In place of a per se rule, the Pennsylvania courts have adopted the Third Circuit's approach to spoliation sanctions, outlined in Schmid, 13 F.3d at 79, which makes the award of summary judgment against an alleged spoliator a measure of last resort. See Smitley, 707 A.2d at 527 ("conclud[ing] that Schmid ... sets forth the proper considerations for the spoliation doctrine in Pennsylvania"). Under this approach, "the plaintiff's degree of fault is indeed a major component of whether severe sanctions such as dismissal are appropriate in a given case." Dansak, 703 A.2d at 494. It is not, however, the only consideration; the other factors from Schmid must also be taken into account. Tenaglia, 737 A.2d at 308. Thus, "where a plaintiff has possession of the product summary judgment may be appropriate depending upon the degree of prejudice to the defendant and whether a lesser sanction would protect the defendant's rights." Id. at 308 n.1 (citations omitted). The "severity" of awarding summary judgment "makes it an inappropriate remedy for all but the most egregious conduct." Creazzo, 903 A.2d at 29.

Not only does Defendant's argument wrongly assume that summary judgment is the only available sanction for spoliation, but also, and more fundamentally, it puts the cart before the horse by arguing that this Court should impose a spoliation sanction without first addressing whether Wilson can even be held responsible for spoliation under the Third Circuit's test. As previously noted, federal law applies to the imposition of sanctions for the spoliation of evidence. See supra at 16 n.6. Thus, the Court must adhere to the same two-step process it employed in analyzing Wilson's request for a spoliation instruction to determine whether to grant Defendant's request for summary judgment. Under that approach, only if Defendant can prove each of the three requirements from Bull and its predecessors would the Court need to consider what type of sanction to impose, be it summary judgment or something less drastic, with reference to the Schmid factors.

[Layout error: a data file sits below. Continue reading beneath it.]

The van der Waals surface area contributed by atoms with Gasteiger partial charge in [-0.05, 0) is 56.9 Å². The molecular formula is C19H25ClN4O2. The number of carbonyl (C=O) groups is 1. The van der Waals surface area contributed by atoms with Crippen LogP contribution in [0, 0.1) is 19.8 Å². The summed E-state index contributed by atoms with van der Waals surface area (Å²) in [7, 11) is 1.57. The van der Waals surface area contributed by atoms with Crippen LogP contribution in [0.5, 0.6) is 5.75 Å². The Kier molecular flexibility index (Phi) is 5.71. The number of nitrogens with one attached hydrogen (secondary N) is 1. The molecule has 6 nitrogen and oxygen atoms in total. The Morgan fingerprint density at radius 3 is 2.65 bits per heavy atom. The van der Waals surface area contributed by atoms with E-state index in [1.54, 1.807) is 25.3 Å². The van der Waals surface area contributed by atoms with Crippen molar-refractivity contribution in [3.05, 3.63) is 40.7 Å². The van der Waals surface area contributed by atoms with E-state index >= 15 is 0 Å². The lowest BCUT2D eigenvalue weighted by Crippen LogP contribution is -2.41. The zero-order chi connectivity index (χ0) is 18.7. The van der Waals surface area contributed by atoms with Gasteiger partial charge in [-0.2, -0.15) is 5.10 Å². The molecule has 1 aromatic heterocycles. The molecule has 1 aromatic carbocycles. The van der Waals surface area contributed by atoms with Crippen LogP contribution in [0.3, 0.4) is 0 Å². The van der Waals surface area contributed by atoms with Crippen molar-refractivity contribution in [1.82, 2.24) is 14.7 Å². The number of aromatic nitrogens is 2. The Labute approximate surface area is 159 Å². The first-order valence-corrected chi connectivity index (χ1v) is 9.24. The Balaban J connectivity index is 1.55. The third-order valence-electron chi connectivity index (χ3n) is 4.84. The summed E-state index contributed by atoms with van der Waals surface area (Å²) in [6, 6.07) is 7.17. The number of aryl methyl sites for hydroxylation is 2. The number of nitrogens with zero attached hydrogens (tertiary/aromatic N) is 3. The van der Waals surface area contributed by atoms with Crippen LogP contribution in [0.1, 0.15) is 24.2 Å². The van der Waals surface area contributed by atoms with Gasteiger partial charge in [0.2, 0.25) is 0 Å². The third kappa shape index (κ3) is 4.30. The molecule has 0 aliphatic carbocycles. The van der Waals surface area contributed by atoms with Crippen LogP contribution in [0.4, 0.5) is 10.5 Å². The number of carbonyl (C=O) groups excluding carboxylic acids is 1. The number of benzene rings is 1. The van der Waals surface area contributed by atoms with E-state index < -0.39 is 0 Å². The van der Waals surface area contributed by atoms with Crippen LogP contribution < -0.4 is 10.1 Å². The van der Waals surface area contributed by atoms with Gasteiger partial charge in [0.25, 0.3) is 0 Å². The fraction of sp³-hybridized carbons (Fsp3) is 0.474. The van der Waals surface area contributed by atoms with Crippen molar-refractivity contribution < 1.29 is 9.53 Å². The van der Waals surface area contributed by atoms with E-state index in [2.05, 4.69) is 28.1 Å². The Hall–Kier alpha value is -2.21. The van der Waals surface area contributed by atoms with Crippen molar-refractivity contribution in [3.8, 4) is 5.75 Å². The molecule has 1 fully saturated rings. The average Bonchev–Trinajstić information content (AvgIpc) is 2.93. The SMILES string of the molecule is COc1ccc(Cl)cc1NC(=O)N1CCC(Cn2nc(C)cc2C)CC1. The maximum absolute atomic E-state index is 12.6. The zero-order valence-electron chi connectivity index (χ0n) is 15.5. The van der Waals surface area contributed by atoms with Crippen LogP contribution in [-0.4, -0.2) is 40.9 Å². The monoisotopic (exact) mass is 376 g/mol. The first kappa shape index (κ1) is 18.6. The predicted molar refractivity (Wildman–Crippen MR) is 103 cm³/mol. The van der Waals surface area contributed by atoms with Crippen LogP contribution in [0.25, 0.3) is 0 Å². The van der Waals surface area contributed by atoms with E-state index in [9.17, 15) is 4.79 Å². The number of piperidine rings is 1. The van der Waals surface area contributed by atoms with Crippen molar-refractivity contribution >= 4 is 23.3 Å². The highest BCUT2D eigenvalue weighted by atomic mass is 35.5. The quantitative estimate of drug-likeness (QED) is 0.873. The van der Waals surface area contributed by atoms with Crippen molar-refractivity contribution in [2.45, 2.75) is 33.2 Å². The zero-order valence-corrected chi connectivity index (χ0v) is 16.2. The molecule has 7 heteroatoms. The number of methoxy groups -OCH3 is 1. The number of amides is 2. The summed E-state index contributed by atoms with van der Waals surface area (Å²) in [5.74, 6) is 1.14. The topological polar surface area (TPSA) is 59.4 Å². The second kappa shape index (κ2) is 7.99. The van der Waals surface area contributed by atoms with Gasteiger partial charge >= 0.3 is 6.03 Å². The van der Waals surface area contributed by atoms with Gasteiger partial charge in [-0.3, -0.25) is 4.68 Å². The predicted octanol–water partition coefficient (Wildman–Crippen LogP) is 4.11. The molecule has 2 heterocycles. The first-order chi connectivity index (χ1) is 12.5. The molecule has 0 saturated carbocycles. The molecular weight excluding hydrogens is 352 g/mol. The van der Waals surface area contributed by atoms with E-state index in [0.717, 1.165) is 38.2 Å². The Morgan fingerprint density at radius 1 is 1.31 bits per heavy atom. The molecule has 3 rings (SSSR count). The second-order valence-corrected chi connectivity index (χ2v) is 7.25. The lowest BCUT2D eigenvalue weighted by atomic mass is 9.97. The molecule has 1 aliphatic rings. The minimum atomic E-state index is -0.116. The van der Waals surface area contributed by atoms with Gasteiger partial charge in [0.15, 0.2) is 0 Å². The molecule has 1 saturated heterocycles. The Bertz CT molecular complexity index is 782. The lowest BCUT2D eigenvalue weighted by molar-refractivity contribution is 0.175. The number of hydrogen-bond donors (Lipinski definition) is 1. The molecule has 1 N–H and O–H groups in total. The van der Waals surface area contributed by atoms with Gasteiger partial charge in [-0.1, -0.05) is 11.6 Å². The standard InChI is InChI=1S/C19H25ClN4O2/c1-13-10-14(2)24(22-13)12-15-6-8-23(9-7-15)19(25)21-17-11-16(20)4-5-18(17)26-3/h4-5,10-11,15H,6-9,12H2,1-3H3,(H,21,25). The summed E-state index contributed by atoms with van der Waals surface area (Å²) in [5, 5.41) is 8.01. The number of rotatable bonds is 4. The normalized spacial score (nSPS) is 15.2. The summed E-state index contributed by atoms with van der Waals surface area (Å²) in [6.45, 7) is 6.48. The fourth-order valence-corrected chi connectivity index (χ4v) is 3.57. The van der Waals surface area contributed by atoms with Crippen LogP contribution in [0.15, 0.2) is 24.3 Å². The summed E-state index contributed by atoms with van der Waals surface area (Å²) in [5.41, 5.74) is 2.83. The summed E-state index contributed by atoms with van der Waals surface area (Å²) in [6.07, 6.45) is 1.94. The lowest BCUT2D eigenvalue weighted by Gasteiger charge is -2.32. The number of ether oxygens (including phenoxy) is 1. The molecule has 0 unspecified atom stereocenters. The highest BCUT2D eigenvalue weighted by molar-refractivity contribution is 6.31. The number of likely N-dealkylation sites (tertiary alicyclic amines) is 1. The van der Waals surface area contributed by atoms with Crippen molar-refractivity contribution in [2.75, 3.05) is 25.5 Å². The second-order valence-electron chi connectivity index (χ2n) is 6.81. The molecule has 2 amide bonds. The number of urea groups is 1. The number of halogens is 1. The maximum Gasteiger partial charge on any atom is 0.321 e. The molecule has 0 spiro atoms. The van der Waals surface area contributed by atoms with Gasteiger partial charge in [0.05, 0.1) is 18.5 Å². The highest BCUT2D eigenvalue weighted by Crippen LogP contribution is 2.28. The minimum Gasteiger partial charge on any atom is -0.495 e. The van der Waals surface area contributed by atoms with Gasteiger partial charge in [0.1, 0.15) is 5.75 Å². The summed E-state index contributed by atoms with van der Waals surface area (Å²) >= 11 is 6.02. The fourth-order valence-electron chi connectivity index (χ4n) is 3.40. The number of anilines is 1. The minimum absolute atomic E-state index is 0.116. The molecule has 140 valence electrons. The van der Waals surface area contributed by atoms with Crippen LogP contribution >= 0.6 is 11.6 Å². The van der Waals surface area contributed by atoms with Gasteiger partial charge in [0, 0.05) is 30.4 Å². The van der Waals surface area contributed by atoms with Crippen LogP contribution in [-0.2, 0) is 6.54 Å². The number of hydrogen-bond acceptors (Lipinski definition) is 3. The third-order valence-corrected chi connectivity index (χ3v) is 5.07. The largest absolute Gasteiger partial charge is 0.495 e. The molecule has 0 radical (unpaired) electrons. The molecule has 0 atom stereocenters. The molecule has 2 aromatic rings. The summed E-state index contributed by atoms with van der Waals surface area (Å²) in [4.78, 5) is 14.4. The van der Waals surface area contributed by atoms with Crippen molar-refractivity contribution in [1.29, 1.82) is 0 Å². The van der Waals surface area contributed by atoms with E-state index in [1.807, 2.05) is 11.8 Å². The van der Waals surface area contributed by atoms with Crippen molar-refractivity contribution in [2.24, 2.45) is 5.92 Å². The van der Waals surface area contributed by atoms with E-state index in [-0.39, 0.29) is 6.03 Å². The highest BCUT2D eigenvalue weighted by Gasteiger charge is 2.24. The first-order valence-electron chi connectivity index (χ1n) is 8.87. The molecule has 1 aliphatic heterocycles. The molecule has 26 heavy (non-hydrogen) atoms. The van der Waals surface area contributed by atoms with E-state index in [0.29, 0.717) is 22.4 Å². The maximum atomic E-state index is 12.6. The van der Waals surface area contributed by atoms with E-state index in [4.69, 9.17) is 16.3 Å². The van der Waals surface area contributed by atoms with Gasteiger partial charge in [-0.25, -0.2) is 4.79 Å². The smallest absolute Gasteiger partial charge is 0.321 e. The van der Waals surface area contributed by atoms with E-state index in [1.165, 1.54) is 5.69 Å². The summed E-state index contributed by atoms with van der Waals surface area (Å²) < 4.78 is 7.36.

Having framed the issues in this manner, the Court must reject Defendant's spoliation claim. Under Third Circuit precedent, a party can be responsible for spoliation only if the evidence "was in the party's control" at the time of its loss or destruction. Bull, 665 F.3d at 73 (citing Brewer, 72 F.3d at 334). Wilson, however, did not have control over the grinding wheel after the incident, and, in turn, could not have preserved it for this litigation. The wheel belonged to TMK, and after the incident, it was removed from Wilson's workstation and returned to Defendant, which destroyed its remnants (albeit while still unaware of a personal injury to Wilson). At no point did Wilson even have the opportunity to inspect the wheel, such that he could have attempted to ensure its preservation. Cf. Tenaglia, 737 A.2d at 208 (finding that the plaintiff partially responsible for spoliation of defective cardboard box where "plaintiff inspected the box, " "believed the box was defective, " and "had the opportunity, and ability, to preserve the evidence by taking control or possession of the box before it was destroyed"). Consequently, Wilson cannot be held responsible for spoliation.[7]

Assuming, arguendo, that Wilson could be held partially responsible for the grinding wheel's destruction, the Court, balancing the factors from Schmid, 13 F.3d at 79, would still decline to award Defendant summary judgment as a sanction. First, Wilson's degree of culpability would be less than that of Defendant - the party that actually discarded the remnants of the wheel. Second, Defendant has not been unduly prejudiced by the wheel's unavailability. Granted, Defendant lacked the opportunity to have an expert inspect the grinding wheel with an eye toward this litigation or to rebut the claims of the Plaintiffs' expert. Nonetheless, it did have the opportunity to run tests on the wheel after it was returned from TMK and attempt to determine the cause of the wheel's failure, which it has relied upon in resisting Plaintiffs' claims. Further, while Defendant cannot introduce expert testimony based on physical tests of the actual grinding wheel, it remains free to "present evidence of its business practices and safety procedures, as well as expert and witness testimony, to establish that the product could not have been defective as alleged when it left [its] possession." Dansak, 703 A.2d at 494. By contrast, Wilson has not had any opportunities to inspect or test the wheel, and because Wilson bears the burden of proof, he is likely more prejudiced than Defendant by his "inability to present expert testimony based on tests" of the grinding wheel. Id. Therefore, the balance of equities weighs against granting Defendant's request for the drastic sanction of summary judgment.